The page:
The Boston Celtics knew a win over the New York Knicks on the road would require better offensive execution, especially in the second half. They also knew whatever happens on offense might not matter if their opponents started making shots from long distance.
Some things are easier said than done, as the old saying goes. The Celtics learned those things the hard way as Carmelo Anthony powered the Knicks to an 87-71 victory on Tuesday night in Game 2 of their first round series.
Coming off an 85-78 Game 1 defeat in which the team blew a narrow halftime lead by scoring just 25 points in the second half, the Celtics couldn't afford to repeat their mistakes Tuesday. Instead, they practically compounded them, turning a six-point lead into a double-digit deficit in a matter of minutes during the third quarter.
One of those mistakes was allowing Anthony to get going on the offensive end. Coming off a 36-point effort in the opening game of the series, the league's leading scorer this season nearly repeated the performance, finishing with 34 points on 11 of 24 shooting.
For the Celtics, it sometimes felt like Game 1 all over again.
After one quarter, New York had jumped out to a 26-20 lead, punctuated by a 36-foot buzzer-beating shot from J.R. Smith. At that point, it seemed like Boston would be in for another night of poor ball movement and even worse shots, but the Celtics found some rhythm with their reserves in the second quarter.
Powered by the usual suspects and a healthy dose of Jason Terry, the Celtics turned a six-point deficit into a 48-42 advantage going into halftime.
A constant focus in discussions following Boston's first loss against New York, the team's reserves came out much stronger Tuesday. Terry in particular was productive off the bench for the Celtics early, knocking down 3 of 5 attempts from beyond the arc as part of a nine-point effort in the first half.
Even after going cold in the second half, the Celtics' bench still finished with 19 points Tuesday, easily outpacing the four points compiled in Game 1.
Still, the Celtics will forever be a team that depends on its best players, a pair of future Hall of Famers, and they didn't quite pull through Tuesday. Kevin Garnett in particular needed to be more active, finishing the game with 12 points on 4 of 9 shooting in just 24 minutes.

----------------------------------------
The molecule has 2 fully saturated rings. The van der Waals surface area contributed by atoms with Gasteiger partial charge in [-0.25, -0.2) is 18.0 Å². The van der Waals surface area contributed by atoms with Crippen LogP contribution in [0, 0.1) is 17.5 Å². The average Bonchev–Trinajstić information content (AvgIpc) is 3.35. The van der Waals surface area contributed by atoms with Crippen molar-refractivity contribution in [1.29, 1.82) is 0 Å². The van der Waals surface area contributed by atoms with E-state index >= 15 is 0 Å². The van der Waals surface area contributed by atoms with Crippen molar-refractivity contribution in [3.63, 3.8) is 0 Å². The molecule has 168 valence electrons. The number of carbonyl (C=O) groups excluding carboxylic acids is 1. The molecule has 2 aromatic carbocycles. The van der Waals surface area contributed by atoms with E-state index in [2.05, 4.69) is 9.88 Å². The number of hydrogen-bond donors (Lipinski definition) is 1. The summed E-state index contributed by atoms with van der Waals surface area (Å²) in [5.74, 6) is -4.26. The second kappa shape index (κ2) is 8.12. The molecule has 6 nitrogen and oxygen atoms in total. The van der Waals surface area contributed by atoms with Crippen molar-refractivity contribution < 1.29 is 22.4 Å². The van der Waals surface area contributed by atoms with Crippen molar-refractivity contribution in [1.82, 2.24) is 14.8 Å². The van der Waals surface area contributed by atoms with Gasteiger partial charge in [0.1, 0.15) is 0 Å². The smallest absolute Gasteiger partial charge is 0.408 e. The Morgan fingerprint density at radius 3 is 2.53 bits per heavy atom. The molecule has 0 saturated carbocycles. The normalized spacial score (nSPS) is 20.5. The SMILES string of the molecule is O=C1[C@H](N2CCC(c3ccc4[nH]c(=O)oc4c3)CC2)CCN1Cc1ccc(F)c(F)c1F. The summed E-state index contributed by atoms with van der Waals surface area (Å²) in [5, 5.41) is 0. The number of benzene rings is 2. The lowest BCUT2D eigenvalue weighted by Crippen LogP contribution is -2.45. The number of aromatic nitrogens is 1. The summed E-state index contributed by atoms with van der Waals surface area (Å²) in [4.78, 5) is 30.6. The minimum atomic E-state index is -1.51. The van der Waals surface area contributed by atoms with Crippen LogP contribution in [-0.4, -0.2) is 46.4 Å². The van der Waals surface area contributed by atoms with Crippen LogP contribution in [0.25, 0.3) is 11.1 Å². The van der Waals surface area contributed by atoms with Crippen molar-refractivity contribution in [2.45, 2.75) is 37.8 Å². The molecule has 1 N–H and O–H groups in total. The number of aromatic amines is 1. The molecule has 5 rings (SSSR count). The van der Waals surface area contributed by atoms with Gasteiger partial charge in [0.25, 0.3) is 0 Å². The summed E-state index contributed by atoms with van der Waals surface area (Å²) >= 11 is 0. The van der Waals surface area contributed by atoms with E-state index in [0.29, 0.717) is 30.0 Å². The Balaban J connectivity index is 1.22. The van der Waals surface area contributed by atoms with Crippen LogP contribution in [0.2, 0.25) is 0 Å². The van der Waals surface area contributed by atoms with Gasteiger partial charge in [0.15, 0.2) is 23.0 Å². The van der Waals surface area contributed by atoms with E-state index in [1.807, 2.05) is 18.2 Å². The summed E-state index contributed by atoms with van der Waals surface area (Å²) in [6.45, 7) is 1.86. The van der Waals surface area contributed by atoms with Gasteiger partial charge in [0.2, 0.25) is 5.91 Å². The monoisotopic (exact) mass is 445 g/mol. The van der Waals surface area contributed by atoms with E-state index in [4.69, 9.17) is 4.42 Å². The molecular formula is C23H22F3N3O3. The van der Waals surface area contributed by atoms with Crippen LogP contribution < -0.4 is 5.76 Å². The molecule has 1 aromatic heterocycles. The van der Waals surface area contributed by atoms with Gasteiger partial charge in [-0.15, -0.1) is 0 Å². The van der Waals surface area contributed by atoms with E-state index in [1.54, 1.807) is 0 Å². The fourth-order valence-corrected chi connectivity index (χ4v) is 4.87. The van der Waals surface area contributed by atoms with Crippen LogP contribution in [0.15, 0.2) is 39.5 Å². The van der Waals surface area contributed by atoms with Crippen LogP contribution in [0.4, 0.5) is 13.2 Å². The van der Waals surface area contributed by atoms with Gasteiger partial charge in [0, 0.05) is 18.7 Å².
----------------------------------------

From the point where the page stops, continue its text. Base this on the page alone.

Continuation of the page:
That lackluster play allowed the Knicks to finally break the game open in the third quarter, not unlike what happened over the weekend in Game 1. With the Celtics' offense coming to a screeching halt, the third quarter became a 32-11 Knicks rout, flipping a six-point deficit into a 15-point lead going into the final quarter.
In that position, the Celtics simply didn't have the offensive firepower to coax a comeback. With the Madison Square Garden crowd into things and Anthony channeling his inner Bernard King, Boston would have needed some otherworldly performances to avoid another loss. Those simply didn't happen.
Even with Tyson Chandler at less than 100 percent, the Celtics were unable to take advantage of their opponents' undersized roster. Chandler finished with just three points and five rebounds in 22 minutes, but his presence in the post was noticeable.
Paul Pierce was solid as usual for the Celtics, leading the team with 18 points, six assists and six rebounds, but it's clear the team can't win games when he's the sole focal point of the offense. Jeff Green (3 of 11 for 10 points) was unable to repeat his solid performance from the opening game, forcing Pierce to take 19 shots.
Beyond Anthony, Smith led New York with 19 points on 7 of 15 shooting, much of it coming in the first half. Raymond Felton also played well, finishing with 16 points and seven rebounds, while Kenyon Martin pitched in 11 rebounds off the bench.
The Knicks lead the series 2-0 entering Game 3, which is scheduled for Friday at 8 p.m. ET.